In the spirit of keeping things honest, I invited her out for a drink to chat about my career dilemma. “I didn’t reply to your note because I knew that what I had to say would only hurt you,” she confessed. I realized then that sometimes what we want most in our friends is for them to tell us what we want to hear. Whether it’s that our jeans make us look skinny (when they don’t) or something more significant, sometimes our girlfriends are the ones who nod sympathetically and take our side, even if we both know we’re in the wrong. Did this honesty pact mean I could never ask Marissa to be that friend? At times, I found myself seeking out other friends who would tell me what I wanted to hear, but, to my surprise, I ended up missing Marissa’s honest opinion.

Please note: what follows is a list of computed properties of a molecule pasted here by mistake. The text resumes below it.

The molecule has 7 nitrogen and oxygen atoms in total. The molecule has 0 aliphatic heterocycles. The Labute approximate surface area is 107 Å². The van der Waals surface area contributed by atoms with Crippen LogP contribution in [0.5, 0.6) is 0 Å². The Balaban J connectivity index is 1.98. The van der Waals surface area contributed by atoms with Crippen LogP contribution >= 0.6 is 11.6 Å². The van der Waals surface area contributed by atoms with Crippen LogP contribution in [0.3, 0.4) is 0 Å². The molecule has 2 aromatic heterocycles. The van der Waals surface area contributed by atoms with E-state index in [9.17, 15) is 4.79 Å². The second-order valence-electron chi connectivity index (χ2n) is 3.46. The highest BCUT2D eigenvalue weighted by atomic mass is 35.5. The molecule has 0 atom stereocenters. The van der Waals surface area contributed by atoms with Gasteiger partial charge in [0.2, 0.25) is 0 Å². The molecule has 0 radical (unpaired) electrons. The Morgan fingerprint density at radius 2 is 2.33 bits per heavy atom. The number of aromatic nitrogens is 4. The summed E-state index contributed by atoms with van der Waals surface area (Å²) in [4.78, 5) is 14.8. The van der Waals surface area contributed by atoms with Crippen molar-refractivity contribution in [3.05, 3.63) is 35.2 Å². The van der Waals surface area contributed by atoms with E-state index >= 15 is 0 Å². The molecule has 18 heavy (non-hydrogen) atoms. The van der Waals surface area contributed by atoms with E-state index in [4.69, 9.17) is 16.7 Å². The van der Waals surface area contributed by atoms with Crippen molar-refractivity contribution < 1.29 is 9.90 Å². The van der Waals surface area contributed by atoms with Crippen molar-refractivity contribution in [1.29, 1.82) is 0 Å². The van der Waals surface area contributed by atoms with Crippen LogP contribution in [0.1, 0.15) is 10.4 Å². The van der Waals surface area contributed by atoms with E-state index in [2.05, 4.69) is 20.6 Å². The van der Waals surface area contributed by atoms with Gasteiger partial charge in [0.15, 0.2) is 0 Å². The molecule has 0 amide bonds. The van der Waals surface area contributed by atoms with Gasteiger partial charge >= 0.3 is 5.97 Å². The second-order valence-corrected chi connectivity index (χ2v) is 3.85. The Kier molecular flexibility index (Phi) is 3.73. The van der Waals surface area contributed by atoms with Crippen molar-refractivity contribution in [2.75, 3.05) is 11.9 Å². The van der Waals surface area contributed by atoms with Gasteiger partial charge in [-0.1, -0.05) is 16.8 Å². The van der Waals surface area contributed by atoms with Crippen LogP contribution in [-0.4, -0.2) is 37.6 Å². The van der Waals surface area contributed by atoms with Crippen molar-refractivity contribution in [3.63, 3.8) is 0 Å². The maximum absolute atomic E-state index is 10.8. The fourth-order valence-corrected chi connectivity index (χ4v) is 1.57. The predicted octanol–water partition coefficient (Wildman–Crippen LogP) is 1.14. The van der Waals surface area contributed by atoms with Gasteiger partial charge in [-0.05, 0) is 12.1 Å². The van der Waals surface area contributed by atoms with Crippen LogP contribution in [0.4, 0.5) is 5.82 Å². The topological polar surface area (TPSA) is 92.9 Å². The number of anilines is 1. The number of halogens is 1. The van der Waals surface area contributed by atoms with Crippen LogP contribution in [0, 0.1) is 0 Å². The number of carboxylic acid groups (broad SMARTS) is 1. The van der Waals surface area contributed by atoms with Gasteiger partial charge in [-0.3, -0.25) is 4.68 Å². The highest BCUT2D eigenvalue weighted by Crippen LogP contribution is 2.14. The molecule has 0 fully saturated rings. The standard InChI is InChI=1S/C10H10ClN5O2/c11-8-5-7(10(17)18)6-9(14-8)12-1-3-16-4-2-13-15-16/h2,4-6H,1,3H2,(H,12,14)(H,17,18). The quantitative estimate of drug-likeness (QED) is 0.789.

Pre-pact, I hadn’t considered that we’re usually asked to be honest about someone’s appearance. For example, “Do you like my haircut?” is a question I hate: If I don’t and say that I do, I’m lying; if I say I don’t, what good will come of that? I’ll have hurt someone’s feelings for something that can’t be fixed, except with six weeks of patience. Fortunately, Marissa has gorgeous hair, so that’s never an issue. But now, when she asks if I like a dress, a pair of shoes or a shade of nail polish, I tell her the truth, which occasionally ends up sounding like “Yes, but not on you,” “Not really” or “Not unless you want to look like a harlot!” She still buys the dresses, wears the shoes and paints her nails the same shade. Marissa tells me that she values my opinion, but she also recognizes that we have two very different styles. Fair enough: Truth told, truth accepted— no tears. We are still figuring out how to be honest and good friends. Case in point: Marissa showed up to a pool party with a surfer-girl sweatshirt she’d bought en route for a camping trip. I made a face and we both laughed. “I hate it,” I told her. “I knew you would,” Marissa said. “That’s why I bought it.” And then we ordered margaritas.